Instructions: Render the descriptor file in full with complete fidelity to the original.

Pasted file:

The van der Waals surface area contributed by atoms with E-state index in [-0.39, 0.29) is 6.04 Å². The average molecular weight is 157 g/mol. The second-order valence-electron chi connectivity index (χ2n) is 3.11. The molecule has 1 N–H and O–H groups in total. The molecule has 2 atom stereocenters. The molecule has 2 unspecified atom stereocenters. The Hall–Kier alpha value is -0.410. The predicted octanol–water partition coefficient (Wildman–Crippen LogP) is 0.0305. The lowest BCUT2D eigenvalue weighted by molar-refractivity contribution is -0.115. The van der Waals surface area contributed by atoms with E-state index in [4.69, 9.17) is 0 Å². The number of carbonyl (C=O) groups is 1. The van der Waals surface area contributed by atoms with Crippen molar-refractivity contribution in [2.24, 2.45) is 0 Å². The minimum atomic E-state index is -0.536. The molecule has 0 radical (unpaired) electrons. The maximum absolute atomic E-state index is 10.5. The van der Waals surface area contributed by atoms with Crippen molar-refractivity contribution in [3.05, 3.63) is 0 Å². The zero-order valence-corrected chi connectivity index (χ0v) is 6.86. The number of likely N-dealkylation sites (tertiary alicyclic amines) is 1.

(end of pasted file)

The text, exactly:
The van der Waals surface area contributed by atoms with E-state index in [-0.39, 0.29) is 6.04 Å². The average molecular weight is 157 g/mol. The second-order valence-electron chi connectivity index (χ2n) is 3.11. The molecule has 1 N–H and O–H groups in total. The molecule has 2 atom stereocenters. The molecule has 2 unspecified atom stereocenters. The Hall–Kier alpha value is -0.410. The predicted octanol–water partition coefficient (Wildman–Crippen LogP) is 0.0305. The lowest BCUT2D eigenvalue weighted by molar-refractivity contribution is -0.115. The van der Waals surface area contributed by atoms with E-state index in [4.69, 9.17) is 0 Å². The number of carbonyl (C=O) groups is 1. The van der Waals surface area contributed by atoms with Crippen molar-refractivity contribution in [2.24, 2.45) is 0 Å². The minimum atomic E-state index is -0.536. The molecule has 0 radical (unpaired) electrons. The maximum absolute atomic E-state index is 10.5. The van der Waals surface area contributed by atoms with Crippen molar-refractivity contribution in [3.05, 3.63) is 0 Å². The zero-order valence-corrected chi connectivity index (χ0v) is 6.86. The number of likely N-dealkylation sites (tertiary alicyclic amines) is 1.